Okay, so we have established that the officer's detention was based upon reasonable suspicion that the driver made an unsafe lane change or turning movement. Note that "reasonable suspicion" does not mean "certainly guilty" only that the officer had an objective and reasonable belief that an offense was committed.What is the name of your state? Ca.
While driving on the freeway, my friend was pulled over for allegedly getting to close to a big rig while passing it. Not true, but anyways, She pulls over,
The driver HAD to show their ID. I presume you volunteered yours?the cop requests both our I.d.s, walks back to his car
Well, the odor of marijuana in a moving vehicle would generally be sufficient probable cause to search a vehicle. Is there a chance that someone else had been using the vehicle any time recently? Were you near people who were smoking it earlier? Marijuana has a distinctive odor and can remain within the interior of the vehicle, on clothing or other objects, and on people for some time.and then comes back and first thing he says is “I smell marijuana, that’s probable cause, step out of the vehicle!”.There was no marijuana in the car, neither of us smoke.
I'm not sure what you are thinking about when you use the term, "DOJ laws." The DOJ doesn't pass laws, they are a law enforcement agency with multiple responsibilities and a part of the Executive branch of the state. But, in general, an officer can conduct a warrantless search if they have both probable cause and an exigency, or, if they have consent. If they smell the odor of marijuana in a moving vehicle, that is generally sufficient to fulfill the requirements.Mind you, my friend and I are women in our 50’s, then he and another cop who had showed up started to tear the vehicle apart while looking for drugs. It then dawns on my friend that she had an arrest 15 years ago for drugs, did her time, and has been a law abiding citizen since. My question is; aren’t cops schooled in the D.O.J. laws in which the person who completes the requirements of said law or is she going to have to go through this every time she gets pulled over for a minor traffic infarction?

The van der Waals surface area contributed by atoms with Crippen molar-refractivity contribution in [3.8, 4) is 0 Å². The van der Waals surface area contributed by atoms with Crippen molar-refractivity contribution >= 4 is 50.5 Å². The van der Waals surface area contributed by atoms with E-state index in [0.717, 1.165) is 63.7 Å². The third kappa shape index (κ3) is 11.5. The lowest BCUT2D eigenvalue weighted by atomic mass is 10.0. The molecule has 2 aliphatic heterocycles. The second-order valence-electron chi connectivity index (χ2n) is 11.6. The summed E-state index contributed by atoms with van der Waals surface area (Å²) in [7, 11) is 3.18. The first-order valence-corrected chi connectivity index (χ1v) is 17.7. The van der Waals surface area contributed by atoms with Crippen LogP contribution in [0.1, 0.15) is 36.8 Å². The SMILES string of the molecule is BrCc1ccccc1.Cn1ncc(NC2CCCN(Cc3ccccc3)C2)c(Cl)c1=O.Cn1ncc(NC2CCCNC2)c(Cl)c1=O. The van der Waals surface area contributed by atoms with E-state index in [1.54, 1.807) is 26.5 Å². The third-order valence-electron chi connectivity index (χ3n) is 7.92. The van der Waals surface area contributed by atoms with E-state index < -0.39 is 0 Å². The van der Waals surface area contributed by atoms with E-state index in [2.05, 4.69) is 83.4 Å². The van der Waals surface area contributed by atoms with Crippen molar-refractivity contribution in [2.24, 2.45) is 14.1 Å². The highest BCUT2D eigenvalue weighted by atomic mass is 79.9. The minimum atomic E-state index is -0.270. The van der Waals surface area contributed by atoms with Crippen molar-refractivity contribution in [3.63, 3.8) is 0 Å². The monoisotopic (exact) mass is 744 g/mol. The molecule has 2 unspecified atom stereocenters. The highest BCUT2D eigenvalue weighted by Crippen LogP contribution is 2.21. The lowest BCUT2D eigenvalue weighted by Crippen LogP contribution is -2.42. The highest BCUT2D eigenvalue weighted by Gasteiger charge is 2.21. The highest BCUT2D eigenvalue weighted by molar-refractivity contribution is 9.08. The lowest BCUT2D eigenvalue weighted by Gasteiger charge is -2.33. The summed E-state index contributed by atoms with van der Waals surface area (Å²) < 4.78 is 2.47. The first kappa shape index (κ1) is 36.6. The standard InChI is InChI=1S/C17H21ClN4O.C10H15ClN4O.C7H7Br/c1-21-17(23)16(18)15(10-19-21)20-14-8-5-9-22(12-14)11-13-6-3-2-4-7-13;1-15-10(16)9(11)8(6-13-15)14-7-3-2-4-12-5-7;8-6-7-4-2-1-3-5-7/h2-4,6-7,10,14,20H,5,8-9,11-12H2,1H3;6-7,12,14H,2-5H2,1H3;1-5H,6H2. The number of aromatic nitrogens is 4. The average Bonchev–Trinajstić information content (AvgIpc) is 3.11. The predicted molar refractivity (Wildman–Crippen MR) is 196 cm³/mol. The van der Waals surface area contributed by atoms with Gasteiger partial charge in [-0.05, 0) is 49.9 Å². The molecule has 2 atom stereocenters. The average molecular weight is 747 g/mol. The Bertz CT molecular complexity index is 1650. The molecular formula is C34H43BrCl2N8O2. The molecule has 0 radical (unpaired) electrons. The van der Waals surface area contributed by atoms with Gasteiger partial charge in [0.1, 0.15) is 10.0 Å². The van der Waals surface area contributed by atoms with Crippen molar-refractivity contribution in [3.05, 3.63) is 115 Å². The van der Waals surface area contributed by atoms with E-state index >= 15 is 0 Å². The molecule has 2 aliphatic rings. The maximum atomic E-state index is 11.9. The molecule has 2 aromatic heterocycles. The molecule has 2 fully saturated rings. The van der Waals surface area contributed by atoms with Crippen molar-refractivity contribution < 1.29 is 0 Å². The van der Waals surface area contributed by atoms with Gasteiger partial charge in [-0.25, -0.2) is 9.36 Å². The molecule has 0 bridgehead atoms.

And, if your friend's car smells of marijuana, then she may well be subject to more searches if she gets stopped again.
So, she had her record expunged?He then asks her if she‘s ever been arrested, she says no because the judge told her after the completion of the D.O.J. that the only time she needs to claim that is if she is applying for employment with local law enforcement or the Ca. State Lottery, which neither one of those apply.
Either the officer was guessing and rudely responded to her statement with an outburst that he had intended to cause her to admit to a more recent arrest, or, he ran her local or state criminal history and found the arrest or conviction there. (As a note, it probably would not have been her state criminal history, but a local check - assuming you were stopped in the same county where her arrest and conviction had been - is easy enough.)So after he calls her a f***ing liar, she reminds him of what the judge told her and he replied, whatever. What would be the proper way to handle this situation in the future so she doesn’t have to suffer the embarrassment of having to have her vehicle searched, etc. and then be called a liar?
In the future, she could say that she was arrested 15 years earlier but her record was expunged. Or, she could decline to state anything at all. No law requires her to say whether or not she has been arrested or convicted of anything before.
It's common practice to ASK for everyone's IDs in some situations. I suspect that if you as the passenger was asked for ID the officer thought something else was afoot and it was not simply a traffic stop. Why the officer thought that, I could not venture a guess. It could be the car, the area you were in or had come from, or something else. Or, this particular officer may simply be in the habit of asking for everyone's IDs so he could go fishing (for probation or parole conditions). Or, he smelled marijuana when he first walked up on the car, asked for the IDs to check for probation or parole conditions, and then decided to act anyway. Generally, on a traffic stop in CA, you wouldn't be required to provide ID as a passenger. There are exceptions to that, but at least initially - when you appear to have volunteered your ID - there appeared to be no legal requirement for the officer to have compelled your identification. In fact, other than as a driver in a traffic stop, you are never required to ID yourself during a detention in California.Her issue is that she did what was required of her by the court and she doesn’t want to have to get into it while her kids are with her should that situation arise again. Also, I thought I didn’t have to provide I.d. if I’m not the one driving. We were not nor were we suspected of committing any crime, so what did I have to do with anything? Thank you for any advice in advance, I really do appreciate and respect your replies.